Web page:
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  • Print publication year: 2006
  • Online publication date: November 2019

2 - Realisms, Rhapsodies and Responsibilities


Douglas Dunn's career was flourishing by the time his second volume The Happier Life was published in 1972. He had left his job at the Brynmor Jones Library at the University of Hull and was working as a full-time writer. His poems and reviews appeared regularly in major magazines. Terry Street had been awarded the Somerset Maugham Award and his work had appeared in a number of anthologies including Norman MacCaig and Alexander Scott's Contemporary Scottish Verse 1959–1969, Dannie Abse's Corgi Modern Poets in Focus – 1 and Jeremy Robson's The Young British Poets. However, far from being seen as a consolidation of early success, The Happier Life was a book that displeased critics and has continued to do so. In the interview given to John Haffenden, Dunn observed that ‘Reviewers felt that I was setting off on a different tack, trying to write a book that was self consciously different’ and adds that ‘I don't think that was the case’ (Haffenden, 20). Writing in 1975, Maurice Lindsay used the image of ‘The Terry Street Room-at-the-Top Dunn’ becoming ‘Life-at-the-Top Dunn’ to characterize what he saw as the book's greater detachment from its working-class subjects. Sixteen years after the book's publication, Alan Robinson castigated Dunn for ‘superficial prejudice’ and ‘paternalistic complacency’ and for turning ‘drop-outs into scapegoats’.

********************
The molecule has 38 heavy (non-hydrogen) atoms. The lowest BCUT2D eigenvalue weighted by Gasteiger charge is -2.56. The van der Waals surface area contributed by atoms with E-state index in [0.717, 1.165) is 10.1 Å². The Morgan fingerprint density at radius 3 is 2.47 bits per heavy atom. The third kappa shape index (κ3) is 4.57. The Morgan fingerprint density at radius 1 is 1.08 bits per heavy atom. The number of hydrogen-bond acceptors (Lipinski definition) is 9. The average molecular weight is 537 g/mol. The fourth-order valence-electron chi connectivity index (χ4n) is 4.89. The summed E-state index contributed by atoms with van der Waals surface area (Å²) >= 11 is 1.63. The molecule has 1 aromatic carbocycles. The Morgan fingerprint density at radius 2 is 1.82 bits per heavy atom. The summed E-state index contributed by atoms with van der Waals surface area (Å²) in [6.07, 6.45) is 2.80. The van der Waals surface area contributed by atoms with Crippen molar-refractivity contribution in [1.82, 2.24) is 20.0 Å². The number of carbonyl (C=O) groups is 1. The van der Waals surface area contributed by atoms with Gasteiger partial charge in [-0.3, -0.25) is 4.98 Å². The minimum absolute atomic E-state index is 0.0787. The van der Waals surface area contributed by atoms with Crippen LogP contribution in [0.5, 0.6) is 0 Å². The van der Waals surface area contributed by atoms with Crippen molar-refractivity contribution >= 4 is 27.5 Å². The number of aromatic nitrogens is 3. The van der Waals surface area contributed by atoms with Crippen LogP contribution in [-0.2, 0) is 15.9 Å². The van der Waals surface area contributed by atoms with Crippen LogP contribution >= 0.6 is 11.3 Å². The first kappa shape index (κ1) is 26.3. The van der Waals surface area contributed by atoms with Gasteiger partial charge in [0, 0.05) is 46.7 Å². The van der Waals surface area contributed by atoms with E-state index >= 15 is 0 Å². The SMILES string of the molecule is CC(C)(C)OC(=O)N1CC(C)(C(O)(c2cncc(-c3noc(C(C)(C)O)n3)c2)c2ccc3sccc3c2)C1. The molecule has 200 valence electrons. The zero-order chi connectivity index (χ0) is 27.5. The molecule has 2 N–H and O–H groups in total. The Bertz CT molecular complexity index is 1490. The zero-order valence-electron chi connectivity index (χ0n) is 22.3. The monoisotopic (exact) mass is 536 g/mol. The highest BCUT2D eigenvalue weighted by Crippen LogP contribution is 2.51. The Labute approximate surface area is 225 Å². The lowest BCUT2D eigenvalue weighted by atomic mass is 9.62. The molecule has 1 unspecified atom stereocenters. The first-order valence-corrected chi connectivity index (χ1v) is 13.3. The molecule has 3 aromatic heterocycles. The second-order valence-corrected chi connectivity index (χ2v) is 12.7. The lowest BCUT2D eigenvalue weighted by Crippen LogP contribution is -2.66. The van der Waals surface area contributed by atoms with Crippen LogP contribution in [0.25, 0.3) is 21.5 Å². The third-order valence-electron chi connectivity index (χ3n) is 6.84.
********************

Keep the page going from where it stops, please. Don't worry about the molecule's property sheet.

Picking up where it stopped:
It is clear that critics were expecting and have continued to expect The Happier Life to be Return to Terry Street and that, despite Dunn's insistence to the contrary, his second book is very different. In Terry Street his original idea had been to mix the poems of parts one and two together but Philip Larkin dissuaded him. The Happier Life lacks such clear groupings of poems and its diversity is therefore highly visible. Dunn told Haffenden that there are a number of poems that are ‘rather similar to Terry Street, but they're too general to be set in Terry Street. There's a seam of these running through the book’ (Haffenden, 20–1). At the same time, there are also seams of poems about France and Scotland and a group of long discursive poems of 50 – 124 lines.